Spectrum News


Tuesday, January 19, 2021

Helmet-cam video shows Pennsylvania firefighters making second story rescue at scene of fatal fire


VIDEO: Harrisburg city’s fire department has released video from a firefighter’s helmet camera that shows the rescue of a North 15th Street resident from his burning home shortly after first crews arrived. Chief Brian Enterline said the man was seen by firefighters at a second-floor, bedroom window in the 1400 block of North 15th as they were making initial exterior checks of the structure. The man, who has not been named, was successfully pulled out by responding firefighters, and received treatment for smoke inhalation at Holy Spirit Hospital. Enterline said he was in good condition as of Sunday night. Unfortunately, another resident in the residence died in the blaze, which was dispatched at 4:15 p.m. Sunday. Enterline said the city and Dauphin County Coroner’s office expect to release more information on the victim and what investigators have learned about the blaze on Tuesday. As of Monday night, however, he could confirm that the fire was accidental in nature.
PennLive

191 San Diego Fire-Rescue personnel decline COVID-19 vaccine so far


Nearly 200 San Diego Fire-Rescue personnel have so far turned down a COVID-19 vaccine, showing reluctance as health officials scramble to protect frontline workers like firefighters from the highly infectious coronavirus. As of Wednesday, 191 personnel had declined to take the vaccine; 895 had gotten the shot, according to department figures. The vaccine is available to all of the department’s roughly 1,500 employees, including lifeguards and non-sworn staff, a spokeswoman said. The force includes 943 firefighters, who double as paramedics or emergency medical technicians, placing them on the front lines of the pandemic. As of Wednesday, 99 firefighters had tested positive, according to the department. Department spokeswoman Mónica Muñoz said the vaccination figures may not account for vaccines administered by employees’ health care providers, adding that the department is not privy to personal health information.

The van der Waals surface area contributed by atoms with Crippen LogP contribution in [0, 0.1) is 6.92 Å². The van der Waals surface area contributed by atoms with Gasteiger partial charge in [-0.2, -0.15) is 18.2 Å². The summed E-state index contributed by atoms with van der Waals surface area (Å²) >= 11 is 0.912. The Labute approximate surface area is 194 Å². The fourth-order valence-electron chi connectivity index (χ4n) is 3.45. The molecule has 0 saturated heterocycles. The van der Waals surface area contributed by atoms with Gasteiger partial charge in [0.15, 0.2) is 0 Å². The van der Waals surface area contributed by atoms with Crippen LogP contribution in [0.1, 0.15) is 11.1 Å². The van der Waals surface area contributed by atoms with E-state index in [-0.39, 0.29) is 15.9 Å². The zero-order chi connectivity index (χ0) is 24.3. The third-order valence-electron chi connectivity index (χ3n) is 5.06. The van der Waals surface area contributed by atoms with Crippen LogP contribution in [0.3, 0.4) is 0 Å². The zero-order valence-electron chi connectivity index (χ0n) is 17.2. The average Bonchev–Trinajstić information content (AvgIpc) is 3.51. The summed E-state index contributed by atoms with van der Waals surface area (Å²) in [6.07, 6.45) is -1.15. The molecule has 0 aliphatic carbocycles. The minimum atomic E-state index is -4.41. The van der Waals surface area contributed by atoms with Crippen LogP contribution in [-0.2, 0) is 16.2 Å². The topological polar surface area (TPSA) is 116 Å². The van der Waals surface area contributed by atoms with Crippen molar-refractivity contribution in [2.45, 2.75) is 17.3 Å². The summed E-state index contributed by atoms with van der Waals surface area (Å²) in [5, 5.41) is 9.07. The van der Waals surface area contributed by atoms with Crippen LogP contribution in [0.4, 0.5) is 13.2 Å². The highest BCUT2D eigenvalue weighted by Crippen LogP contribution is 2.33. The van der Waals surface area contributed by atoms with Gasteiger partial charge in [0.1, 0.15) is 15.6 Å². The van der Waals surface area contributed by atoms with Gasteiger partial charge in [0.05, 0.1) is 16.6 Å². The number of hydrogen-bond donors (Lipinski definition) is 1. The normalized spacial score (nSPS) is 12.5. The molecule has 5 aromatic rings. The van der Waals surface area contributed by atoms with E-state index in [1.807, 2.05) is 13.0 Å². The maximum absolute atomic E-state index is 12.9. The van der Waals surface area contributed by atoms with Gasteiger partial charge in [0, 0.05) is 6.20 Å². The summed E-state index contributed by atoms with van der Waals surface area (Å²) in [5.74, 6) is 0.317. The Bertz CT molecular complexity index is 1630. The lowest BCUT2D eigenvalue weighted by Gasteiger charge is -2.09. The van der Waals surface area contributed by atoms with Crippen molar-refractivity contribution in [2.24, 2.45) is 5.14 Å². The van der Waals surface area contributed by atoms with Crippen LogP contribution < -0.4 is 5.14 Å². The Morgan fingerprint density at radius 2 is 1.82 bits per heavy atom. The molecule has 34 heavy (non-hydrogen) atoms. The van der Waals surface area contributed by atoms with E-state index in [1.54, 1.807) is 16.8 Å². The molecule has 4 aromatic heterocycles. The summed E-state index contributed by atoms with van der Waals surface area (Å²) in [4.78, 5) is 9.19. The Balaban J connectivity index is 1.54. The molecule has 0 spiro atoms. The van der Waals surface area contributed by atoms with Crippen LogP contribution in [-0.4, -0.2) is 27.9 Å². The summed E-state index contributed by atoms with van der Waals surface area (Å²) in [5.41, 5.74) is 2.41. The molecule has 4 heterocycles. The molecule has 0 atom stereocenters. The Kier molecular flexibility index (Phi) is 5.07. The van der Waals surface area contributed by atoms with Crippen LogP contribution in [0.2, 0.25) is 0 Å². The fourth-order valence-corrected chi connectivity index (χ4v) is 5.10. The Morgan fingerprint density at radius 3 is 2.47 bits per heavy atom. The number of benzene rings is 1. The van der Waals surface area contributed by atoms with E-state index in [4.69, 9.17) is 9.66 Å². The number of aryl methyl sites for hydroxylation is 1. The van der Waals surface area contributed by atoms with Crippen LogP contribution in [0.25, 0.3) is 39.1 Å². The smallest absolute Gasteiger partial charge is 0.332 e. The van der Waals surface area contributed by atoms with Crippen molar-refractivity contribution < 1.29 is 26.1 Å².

San Diego Union-Tribune - Metered Site

Rising costs drive South Carolina firefighters out of communities


As rental and home prices increase throughout the state, some firefighters say they can’t afford to live in the communities they work in. According to data from the U.S. Bureau of Labor Statistics, South Carolina’s annual mean wage in 2019 was $36,360, one of the lowest in the country. Bill Pesature, the vice president of the Professional Firefighters Association of SC, says salaries for firefighters have not kept up with the cost of living. “They can’t live where they work anymore. It just doesn’t happen,” Pesature said. “You need to raise your rates for what you pay people and take care of your people. Retention is vital.” Pesature also says many firefighters are leaving the state for better pay, and investments aren’t being made into the people who have been in fire departments for a long time. Instead, money is being used to train new people. Justin Lenker, the president of Midway Professional Firefighters Association Local 3617 and a firefighter with Midway Fire Rescue, says their salaries tend to be lower, and the cost of living on Pawley’s Island is about 11% higher than surrounding areas.
WIS-TV NBC/CW 10 Columbia

Memorial to honor heroes in Montana Warehouse Explosion of 1895


One-hundred -twenty-six years ago this past week, the city of Butte was rocked by a massive explosion that killed 58 people. On January 15th 1895, the Kenyon-Connell Warehouse explosion not only ended the lives of its innocent victims; it devastated their families and broke the city's heart. For some time now, community leaders, historians and artists have been working on a project to construct a monument to honor the men who died in that explosion. Butte Historical Memorials, a non-profit, has published a book about the explosion and its aftermath called 'Out of the Ashes: The Forgotten Story of the 1895 Butte Explosion.' To begin a retelling of the story, the group's chairman Jim McCarthy and its vice-chairwoman Lindsay Mulcahy took NBC Montana to an industrial section of the city. Home to warehouses and empty fields scattered with old machinery, Lindsay told us "we are at Ground Zero of the Butte Warehouse explosion site."
NBC Montana